When you think of an industrial designer, you might think of Jony Ive, Apple’s British design overlord, or Marc Newson, whose Lockheed Lounge set a new record at auction for the world’s most expensive design object. But most industrial designers spend their days developing a wide range of more mundane things that impact our lives in big and small ways: things like smart thermostats, toothbrushes, arthroscopic surgical devices, and electric cars.

Industrial designers approach each product as a problem to be solved–and no problem is too small. For Vladlena Belozerova, senior industrial designer at Bresslergroup, a research-driven product innovation lab in Philadelphia, these problems have ranged from incentivizing men to clean more to guiding people into positions that yield accurate images in a skin cancer-screening imaging booth.

“You have to be really passionate about people’s everyday problems,” says Belozerova. “This is really important. Industrial designers have to see the value in every project and consistently give it as much attention as something that might sound bigger and more impressive.”

More than just design

Belozerova was in high school when she learned about a degree in product design at a local university and knew she wanted a career as an industrial designer. At first she thought she wanted to design furniture, but when she realized she was more interested in everyday products, she applied to the Rochester Institute of Technology’s industrial Design program to pursue a BFA.

Anna Couturier, chief product officer for LIA Diagnostics, a startup developing a discreet, easy to use, and environmentally friendly pregnancy test, studied jewelry design as a precursor to product design. After getting a BFA in jewelry design, she earned a Masters of Engineering from the University of Pennsylvania’s Integrated Product Design program.

Other common routes to industrial design include engineering, architecture, and graphic design.

Jason Lempieri, who owns his own company, ReThinkTANK Design, and teaches industrial design at University of the Arts in Philadelphia, develops products that reflect his education in architecture and industrial design: a hand rail that doubles as a racetrack for toy cars, and accessible storage for readily needed kitchen utensils. He also designed the Laundry Punch Bag, a laundry bag that becomes a punch bag when it’s full. (It solved the problem of getting young men to pick their dirty clothes up off the floor.)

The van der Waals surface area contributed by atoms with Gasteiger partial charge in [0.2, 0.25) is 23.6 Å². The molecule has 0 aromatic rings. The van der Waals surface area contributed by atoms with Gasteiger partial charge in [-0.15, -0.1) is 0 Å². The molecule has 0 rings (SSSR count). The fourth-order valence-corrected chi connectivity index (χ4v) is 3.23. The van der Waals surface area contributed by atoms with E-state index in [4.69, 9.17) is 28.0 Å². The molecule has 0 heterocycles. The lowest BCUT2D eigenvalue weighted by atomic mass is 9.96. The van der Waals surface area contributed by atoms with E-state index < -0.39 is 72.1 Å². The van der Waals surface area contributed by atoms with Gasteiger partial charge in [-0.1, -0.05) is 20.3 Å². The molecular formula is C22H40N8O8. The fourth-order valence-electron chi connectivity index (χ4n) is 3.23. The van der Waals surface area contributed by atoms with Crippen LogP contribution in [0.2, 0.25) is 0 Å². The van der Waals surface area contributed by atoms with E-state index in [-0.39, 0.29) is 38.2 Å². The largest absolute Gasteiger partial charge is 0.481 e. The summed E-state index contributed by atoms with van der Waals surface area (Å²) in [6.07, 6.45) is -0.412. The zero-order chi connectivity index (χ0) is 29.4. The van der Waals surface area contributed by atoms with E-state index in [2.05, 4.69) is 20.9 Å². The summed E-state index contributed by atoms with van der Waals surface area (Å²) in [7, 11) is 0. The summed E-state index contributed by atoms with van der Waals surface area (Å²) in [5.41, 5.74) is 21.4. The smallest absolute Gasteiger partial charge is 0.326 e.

An evolving profession

The traditional definition of “industrial designer,” as someone who develops concepts for manufactured products, is changing. As tech becomes embedded in our lives and products become more about digital experiences, industrial designers find themselves designing our interactions with products as much as they’re focused on colors, materials, and finishes.

In a 2013 report called Valuing the Art of Industrial Design, the NEA’s Director of Design, Jason Shupbach, explains the evolving nature of the profession. “An industrial designer might not only design a high-tech medical device for a hospital, but also the patient’s interactive experience and touch points with medical staff in the emergency room. Similarly, industrial designers might work with retail merchandisers to reorganize store floor plans and re-imagine the in-store experience for potential customers. “

Managing the day to day

“The beauty of industrial design is you can do so many different things with it,” says Belozerova. “You can design the same thing every day for the rest of your life, or different things all the time. You can be analytical and mathematical, or more painterly, artistic, and tactile and not engineering-minded at all.”

The University of Pennsylvania’s IPD program is typical of the types of interdisciplinary programs springing up to prepare people for this increasingly fluid profession. It merges industrial design, engineering, and business, and yields a lot of entrepreneurs. (Get a sense of the industrial design industry and educational programs across the U.S. at the Industrial Designers Society of America’s Design In page.)

No matter whether they’re working in-house at a company, for a consultancy, or for their own startup, industrial designers spend a lot of time acting as anthropologists, putting themselves in their customers’ or “users’” shoes.

Lempieri spent a lot of time at laundromats, observing people and how they use their bags, and asking a lot of questions while he was developing Laundry Punch Bag. “I tell my students that industrial designers can’t be shy,” he says.